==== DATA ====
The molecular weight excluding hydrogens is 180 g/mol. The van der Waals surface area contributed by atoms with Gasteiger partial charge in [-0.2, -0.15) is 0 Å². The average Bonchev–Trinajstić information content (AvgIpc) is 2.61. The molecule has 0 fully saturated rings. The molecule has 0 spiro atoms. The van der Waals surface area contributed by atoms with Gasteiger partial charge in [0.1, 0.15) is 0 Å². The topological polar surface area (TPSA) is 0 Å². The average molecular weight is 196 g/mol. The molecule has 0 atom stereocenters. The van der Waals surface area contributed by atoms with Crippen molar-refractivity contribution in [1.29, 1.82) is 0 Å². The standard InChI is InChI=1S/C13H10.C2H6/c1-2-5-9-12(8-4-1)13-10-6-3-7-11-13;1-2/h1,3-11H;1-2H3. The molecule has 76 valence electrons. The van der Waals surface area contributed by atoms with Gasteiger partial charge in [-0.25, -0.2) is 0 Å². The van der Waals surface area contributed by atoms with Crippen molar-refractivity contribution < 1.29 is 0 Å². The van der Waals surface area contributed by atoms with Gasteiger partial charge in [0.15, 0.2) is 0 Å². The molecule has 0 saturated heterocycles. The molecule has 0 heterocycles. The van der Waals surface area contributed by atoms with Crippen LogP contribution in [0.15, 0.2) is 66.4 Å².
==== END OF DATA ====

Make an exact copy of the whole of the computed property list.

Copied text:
The molecular weight excluding hydrogens is 180 g/mol. The van der Waals surface area contributed by atoms with Gasteiger partial charge in [-0.2, -0.15) is 0 Å². The average Bonchev–Trinajstić information content (AvgIpc) is 2.61. The molecule has 0 fully saturated rings. The molecule has 0 spiro atoms. The van der Waals surface area contributed by atoms with Gasteiger partial charge in [0.1, 0.15) is 0 Å². The topological polar surface area (TPSA) is 0 Å². The average molecular weight is 196 g/mol. The molecule has 0 atom stereocenters. The van der Waals surface area contributed by atoms with Crippen molar-refractivity contribution in [1.29, 1.82) is 0 Å². The standard InChI is InChI=1S/C13H10.C2H6/c1-2-5-9-12(8-4-1)13-10-6-3-7-11-13;1-2/h1,3-11H;1-2H3. The molecule has 76 valence electrons. The van der Waals surface area contributed by atoms with Gasteiger partial charge in [-0.25, -0.2) is 0 Å². The van der Waals surface area contributed by atoms with Crippen molar-refractivity contribution < 1.29 is 0 Å². The van der Waals surface area contributed by atoms with Gasteiger partial charge in [0.15, 0.2) is 0 Å². The molecule has 0 saturated heterocycles. The molecule has 0 heterocycles. The van der Waals surface area contributed by atoms with Crippen LogP contribution in [0.15, 0.2) is 66.4 Å².